Keeping Secrets No Longer Necessary In British Secret Service - February 25th 2004
A landmark case, in which all cases against translator Katharine Gun, a GCHQ whistleblower, were dropped, has resulted in changes being made to the way Britain’s secret and military services operate. The Government has declared that keeping secrets is no longer a necessary requirement and that their duties should be revaluated.
Coming hot on the heels to an announced expansion of MI5 and a national crime squad organisation, the decision is seen to be the latest stage in the Government’s shake up of services responsible for Britain’s security.
The new, non-secretive method of operating means that the Government has introduced a whole new system of Overt Operations. This would see agents going on missions in bright, loud clothing whilst wearing a “Member of MI5” badge and whistling the James Bond theme.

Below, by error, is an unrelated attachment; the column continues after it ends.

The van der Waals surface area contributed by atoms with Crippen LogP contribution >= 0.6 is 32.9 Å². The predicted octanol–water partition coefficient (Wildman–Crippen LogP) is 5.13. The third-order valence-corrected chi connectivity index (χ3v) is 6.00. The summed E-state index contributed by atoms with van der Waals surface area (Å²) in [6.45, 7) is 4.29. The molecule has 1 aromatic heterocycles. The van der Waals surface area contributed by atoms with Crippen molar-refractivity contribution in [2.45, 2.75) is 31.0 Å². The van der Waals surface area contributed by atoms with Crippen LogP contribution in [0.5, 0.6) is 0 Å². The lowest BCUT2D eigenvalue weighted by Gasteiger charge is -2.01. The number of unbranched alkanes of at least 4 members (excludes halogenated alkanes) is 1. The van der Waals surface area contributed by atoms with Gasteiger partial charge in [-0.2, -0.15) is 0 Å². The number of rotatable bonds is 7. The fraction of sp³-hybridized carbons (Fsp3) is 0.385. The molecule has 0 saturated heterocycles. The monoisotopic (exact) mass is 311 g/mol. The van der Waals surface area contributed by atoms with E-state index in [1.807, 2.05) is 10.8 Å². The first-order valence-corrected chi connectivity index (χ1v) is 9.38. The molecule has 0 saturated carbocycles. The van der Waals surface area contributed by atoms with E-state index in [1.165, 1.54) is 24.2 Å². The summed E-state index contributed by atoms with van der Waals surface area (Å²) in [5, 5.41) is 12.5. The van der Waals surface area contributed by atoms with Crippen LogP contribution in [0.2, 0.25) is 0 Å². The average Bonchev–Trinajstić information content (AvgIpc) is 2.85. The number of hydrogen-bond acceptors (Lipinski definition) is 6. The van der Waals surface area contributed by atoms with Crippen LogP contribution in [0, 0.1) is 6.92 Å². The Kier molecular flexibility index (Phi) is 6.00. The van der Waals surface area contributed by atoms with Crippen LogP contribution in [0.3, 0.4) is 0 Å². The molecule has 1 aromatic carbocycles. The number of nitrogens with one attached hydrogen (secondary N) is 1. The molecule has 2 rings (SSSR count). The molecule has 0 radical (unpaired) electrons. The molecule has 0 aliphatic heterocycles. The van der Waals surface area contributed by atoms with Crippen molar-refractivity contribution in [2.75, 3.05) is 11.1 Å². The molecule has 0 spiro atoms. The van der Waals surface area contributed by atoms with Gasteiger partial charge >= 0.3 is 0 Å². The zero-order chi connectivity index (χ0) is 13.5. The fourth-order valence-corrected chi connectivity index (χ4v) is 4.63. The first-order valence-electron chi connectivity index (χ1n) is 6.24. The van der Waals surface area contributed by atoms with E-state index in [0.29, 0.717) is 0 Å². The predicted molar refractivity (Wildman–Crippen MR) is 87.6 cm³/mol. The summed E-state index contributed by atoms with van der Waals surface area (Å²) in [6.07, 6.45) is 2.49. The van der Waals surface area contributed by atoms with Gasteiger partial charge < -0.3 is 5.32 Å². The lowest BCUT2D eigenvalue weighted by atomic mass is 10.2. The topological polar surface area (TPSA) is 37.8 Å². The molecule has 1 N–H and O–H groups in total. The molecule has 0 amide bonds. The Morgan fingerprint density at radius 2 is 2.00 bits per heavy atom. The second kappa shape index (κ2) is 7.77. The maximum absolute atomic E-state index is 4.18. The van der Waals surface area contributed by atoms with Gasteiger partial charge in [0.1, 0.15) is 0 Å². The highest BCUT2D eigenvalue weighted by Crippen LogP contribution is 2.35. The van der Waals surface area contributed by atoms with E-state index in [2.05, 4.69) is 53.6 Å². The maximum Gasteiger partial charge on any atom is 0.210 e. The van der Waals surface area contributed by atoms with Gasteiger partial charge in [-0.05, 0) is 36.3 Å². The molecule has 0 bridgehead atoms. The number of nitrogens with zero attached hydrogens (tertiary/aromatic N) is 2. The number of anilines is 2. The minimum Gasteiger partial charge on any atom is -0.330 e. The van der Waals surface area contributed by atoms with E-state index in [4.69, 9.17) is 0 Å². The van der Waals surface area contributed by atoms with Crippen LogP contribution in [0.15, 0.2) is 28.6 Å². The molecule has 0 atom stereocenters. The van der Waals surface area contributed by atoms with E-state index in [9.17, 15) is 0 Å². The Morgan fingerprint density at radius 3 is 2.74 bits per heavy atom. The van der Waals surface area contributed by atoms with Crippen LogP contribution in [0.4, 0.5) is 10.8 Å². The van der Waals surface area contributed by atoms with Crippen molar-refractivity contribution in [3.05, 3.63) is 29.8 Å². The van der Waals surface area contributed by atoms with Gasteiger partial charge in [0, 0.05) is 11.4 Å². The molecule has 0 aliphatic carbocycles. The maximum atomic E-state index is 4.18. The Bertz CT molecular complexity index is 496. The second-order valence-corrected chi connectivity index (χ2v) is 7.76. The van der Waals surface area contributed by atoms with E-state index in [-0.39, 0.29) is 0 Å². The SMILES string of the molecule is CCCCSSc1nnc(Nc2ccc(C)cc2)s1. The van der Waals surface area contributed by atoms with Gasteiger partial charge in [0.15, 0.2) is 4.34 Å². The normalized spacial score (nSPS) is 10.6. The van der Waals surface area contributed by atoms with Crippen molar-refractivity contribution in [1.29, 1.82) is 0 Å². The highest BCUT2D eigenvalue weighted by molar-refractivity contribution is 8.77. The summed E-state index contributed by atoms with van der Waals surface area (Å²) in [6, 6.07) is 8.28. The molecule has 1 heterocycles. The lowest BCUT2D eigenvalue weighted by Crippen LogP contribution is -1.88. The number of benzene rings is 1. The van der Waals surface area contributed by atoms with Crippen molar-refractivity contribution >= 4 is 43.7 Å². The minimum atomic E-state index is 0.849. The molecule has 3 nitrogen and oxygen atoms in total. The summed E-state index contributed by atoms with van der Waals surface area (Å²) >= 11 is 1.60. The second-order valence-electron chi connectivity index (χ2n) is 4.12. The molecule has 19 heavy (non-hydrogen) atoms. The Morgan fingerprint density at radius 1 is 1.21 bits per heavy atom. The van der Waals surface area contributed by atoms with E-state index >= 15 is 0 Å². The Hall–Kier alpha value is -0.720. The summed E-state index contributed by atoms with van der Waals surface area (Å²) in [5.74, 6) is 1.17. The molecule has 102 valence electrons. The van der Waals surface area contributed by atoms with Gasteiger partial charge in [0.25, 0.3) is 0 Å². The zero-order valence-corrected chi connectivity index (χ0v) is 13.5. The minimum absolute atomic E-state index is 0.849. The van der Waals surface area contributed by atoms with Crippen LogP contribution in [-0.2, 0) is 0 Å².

It has also been put forward that the “No Secrets” initiative would also mean that the agency would have to publish plans of its air force carriers , security codes for its Nuclear arsenal and the monthly bill for donuts.
Keith Wilson, a critic of Government policy was completely outraged by the decision.
“Sharing our nuclear arsenal with the world? What are they thinking of. How can they run a country safely without using secrecy?”
The Government responded by explaining that secrecy was still an important issue, just that its responsibility has been transferred from the Secret Services to the Labour Party.
“It’s ridiculous,” Mr Wilson responded, “Just how do they think that it benefits anyone but themselves?”
The Government explained that with secrecy now implemented as one of their responsibilities they were no longer at liberty to answer that question.
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